by Ian Mann
October 08, 2015
Ian Mann remembers the alto saxophonist and flautist Ray Warleigh who died on 21st September 2015.
Ray Warleigh (1938-2015)
I was saddened to learn of the recent death of the alto saxophonist and flautist Ray Warleigh. Born in Sydney, Australia Warleigh moved to the UK in 1960 and enjoyed a lengthy career as a professional jazz and session musician based in London.
Warleigh’s session credits were wide ranging, from John Mayall to Nick Drake, from Scott Walker to Stevie Wonder and from Dusty Springfield to Kiri Te Kanawa.
But jazz was Warleigh’s first love and he played with many of the key figures of British jazz that emerged in the 1960s including trumpeter Kenny Wheeler, drummer John Stevens, pianist Gordon Beck and saxophonists John Surman, Alan Skidmore and Ronnie Scott.
The sight reading skills that made Warleigh such an in demand session musician were also to make him an invaluable section player in large ensembles such as the Kenny Wheeler Big Band and the Dedication Orchestra. I remember enjoying seeing Warleigh performing live with both these ensembles, the most recent of these being the Dedication Orchestra’s appearance at the 2014 EFG London Jazz Festival.
However my favourite memory of Warleigh dates back to May 2002 when he appeared at the Booth Hall Hotel in Hereford as a guest soloist alongside a local trio led by Abergavenny based drummer John Gibbon that also featured pianist Phil Mead and bassist Erica Lyons. Gibbon regularly tempted leading soloists from London to come and play a short tour of South Wales and the Borders with Hereford one of the regular venues. Most of the guests seemed to relish the opportunity of escaping the capital for a few days and getting a breath of fresh air in the country. The fact that nearly all the gigs were held on licensed premises may have helped too!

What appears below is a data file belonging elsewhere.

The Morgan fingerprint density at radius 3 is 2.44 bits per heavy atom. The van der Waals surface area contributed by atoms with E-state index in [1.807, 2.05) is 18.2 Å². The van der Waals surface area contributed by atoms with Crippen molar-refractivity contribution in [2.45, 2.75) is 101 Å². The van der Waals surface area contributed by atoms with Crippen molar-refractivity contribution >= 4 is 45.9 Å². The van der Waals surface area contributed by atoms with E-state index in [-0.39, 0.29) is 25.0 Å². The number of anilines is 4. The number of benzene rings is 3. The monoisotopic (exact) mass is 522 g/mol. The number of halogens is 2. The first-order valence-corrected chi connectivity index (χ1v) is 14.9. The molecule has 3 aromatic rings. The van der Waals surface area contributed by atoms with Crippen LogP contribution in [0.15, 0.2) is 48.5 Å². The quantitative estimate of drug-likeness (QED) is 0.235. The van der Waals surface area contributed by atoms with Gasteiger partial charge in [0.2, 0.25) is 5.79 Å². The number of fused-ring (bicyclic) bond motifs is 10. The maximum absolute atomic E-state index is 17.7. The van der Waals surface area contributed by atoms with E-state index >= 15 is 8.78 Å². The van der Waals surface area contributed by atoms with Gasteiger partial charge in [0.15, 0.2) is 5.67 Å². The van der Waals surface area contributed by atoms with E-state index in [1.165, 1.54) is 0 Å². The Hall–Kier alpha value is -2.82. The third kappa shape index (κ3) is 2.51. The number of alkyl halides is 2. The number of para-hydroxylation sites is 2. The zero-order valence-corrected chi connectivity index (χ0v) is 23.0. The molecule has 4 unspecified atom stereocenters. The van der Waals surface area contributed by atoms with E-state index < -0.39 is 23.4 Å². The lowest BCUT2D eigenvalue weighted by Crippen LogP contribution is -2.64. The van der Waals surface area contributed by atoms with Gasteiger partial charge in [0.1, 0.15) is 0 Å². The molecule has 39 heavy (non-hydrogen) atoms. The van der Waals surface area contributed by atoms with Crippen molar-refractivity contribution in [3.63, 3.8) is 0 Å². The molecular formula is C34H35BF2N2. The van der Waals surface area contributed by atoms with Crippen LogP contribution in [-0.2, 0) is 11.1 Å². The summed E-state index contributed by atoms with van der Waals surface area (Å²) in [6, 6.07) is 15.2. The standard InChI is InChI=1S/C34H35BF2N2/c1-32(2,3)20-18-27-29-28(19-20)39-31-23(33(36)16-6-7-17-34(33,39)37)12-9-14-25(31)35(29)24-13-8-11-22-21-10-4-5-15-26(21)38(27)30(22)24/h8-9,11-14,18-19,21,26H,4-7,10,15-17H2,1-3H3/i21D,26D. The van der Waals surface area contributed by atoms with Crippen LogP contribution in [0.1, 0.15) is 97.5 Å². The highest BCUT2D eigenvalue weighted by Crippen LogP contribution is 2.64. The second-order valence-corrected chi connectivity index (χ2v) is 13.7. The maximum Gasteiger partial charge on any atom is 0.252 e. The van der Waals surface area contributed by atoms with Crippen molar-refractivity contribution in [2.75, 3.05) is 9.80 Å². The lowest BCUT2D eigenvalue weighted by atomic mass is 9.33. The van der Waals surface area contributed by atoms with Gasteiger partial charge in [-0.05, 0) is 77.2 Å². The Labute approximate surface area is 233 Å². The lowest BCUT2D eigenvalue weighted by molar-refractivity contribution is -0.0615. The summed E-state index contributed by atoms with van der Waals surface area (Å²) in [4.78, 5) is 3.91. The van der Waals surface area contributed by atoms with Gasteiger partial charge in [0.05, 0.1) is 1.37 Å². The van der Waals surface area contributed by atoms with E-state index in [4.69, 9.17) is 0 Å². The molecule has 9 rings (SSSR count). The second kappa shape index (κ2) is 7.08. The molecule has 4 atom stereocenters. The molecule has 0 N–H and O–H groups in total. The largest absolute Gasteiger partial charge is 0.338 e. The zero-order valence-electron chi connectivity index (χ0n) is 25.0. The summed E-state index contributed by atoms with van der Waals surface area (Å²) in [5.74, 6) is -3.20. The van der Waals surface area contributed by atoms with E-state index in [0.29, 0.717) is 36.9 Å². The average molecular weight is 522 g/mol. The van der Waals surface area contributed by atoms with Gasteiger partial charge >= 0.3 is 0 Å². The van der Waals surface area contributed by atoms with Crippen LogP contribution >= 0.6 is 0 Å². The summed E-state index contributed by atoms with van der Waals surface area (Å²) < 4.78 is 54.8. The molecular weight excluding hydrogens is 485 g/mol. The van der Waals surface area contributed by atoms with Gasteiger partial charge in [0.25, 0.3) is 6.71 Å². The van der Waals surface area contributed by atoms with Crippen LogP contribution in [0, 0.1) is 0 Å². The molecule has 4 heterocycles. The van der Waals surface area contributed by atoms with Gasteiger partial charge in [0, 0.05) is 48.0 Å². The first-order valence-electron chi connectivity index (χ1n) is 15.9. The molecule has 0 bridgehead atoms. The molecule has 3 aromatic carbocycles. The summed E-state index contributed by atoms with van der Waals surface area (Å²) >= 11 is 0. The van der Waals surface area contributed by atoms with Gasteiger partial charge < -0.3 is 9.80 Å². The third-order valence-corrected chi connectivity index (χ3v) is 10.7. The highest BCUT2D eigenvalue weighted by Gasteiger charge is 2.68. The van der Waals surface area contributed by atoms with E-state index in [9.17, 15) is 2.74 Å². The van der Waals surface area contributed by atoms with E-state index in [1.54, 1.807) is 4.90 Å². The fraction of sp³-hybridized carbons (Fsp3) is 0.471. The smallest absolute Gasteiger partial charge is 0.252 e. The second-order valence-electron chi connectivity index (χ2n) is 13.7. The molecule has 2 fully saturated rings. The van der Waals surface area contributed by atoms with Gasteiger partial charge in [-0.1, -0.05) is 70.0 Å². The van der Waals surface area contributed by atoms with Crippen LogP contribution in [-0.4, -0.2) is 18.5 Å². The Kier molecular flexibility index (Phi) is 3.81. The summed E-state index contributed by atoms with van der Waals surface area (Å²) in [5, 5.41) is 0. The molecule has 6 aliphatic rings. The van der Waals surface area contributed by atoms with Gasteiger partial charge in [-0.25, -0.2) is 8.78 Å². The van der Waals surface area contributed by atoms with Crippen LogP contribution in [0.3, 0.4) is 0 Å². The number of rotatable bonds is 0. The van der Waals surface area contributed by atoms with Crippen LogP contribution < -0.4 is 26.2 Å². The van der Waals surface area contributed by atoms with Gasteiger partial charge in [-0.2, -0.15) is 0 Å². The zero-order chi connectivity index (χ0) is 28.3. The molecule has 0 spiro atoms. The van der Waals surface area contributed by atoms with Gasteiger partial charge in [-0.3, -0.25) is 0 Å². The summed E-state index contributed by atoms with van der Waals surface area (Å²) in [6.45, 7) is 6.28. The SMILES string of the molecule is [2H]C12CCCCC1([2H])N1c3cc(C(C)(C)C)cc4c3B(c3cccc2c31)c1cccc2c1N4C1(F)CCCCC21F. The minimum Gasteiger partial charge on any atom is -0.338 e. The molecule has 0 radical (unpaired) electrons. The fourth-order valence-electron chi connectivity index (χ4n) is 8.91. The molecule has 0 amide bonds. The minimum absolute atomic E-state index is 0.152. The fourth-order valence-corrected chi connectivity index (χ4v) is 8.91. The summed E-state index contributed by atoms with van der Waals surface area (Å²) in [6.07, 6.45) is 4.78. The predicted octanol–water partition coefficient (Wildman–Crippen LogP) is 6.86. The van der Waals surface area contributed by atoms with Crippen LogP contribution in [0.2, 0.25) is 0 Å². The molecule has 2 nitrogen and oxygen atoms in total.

I remember seeing many great musicians on these ‘regional tours’, among them saxophonists Peter King, Duncan Lamont, Mornington Lockett, Danny Moss, Virginia Mayhew, Don Rendell and Dick Heckstall Smith, trumpeters Dick Pearce and Henry Lowther and guitarists Phil Lee and Mike Britton. But the best of all these was the gig with Ray Warleigh who played brilliantly throughout and brought a welcome touch of additional colour with his marvellous flute playing.
It’s unfortunate that Warleigh recorded so infrequently under his own name although he did feature on a number of albums by the fondly remembered Latin Jazz band Paz, led by vibraphonist Dick Crouch. Warleigh cut his first disc as a leader in 1968, the long deleted (but since re-issued on CD) “Ray Warleigh’s First Album” and later co-led a quartet with the hard hitting drummer Tommy Chase, this line up releasing the album “One Way” in 1978.
Warleigh also made incursions into the world of free jazz where his associates included saxophonist Evan Parker, bassist John Edwards and the late drummer Tony Marsh. In 2009 Warleigh and Marsh released the duo album “Rue Victor Masse” which was recorded in Paris and released on Parker’s psi record label. The album was reviewed for this site by Tim Owen who also wrote about a performance at London’s Vortex Jazz Club by the quartet of Warleigh, Parker, Edwards and Marsh at around the same time.
For myself I shall always remember that wonderful gig in Hereford all those years ago. Rest in peace Ray, and thank you for the music and the memories.
For a full overview of Ray Warleigh’s life and career Richard Williams’ obituary for The Guardian represents recommended reading. http://www.theguardian.com/music/2015/sep/24/ray-warleigh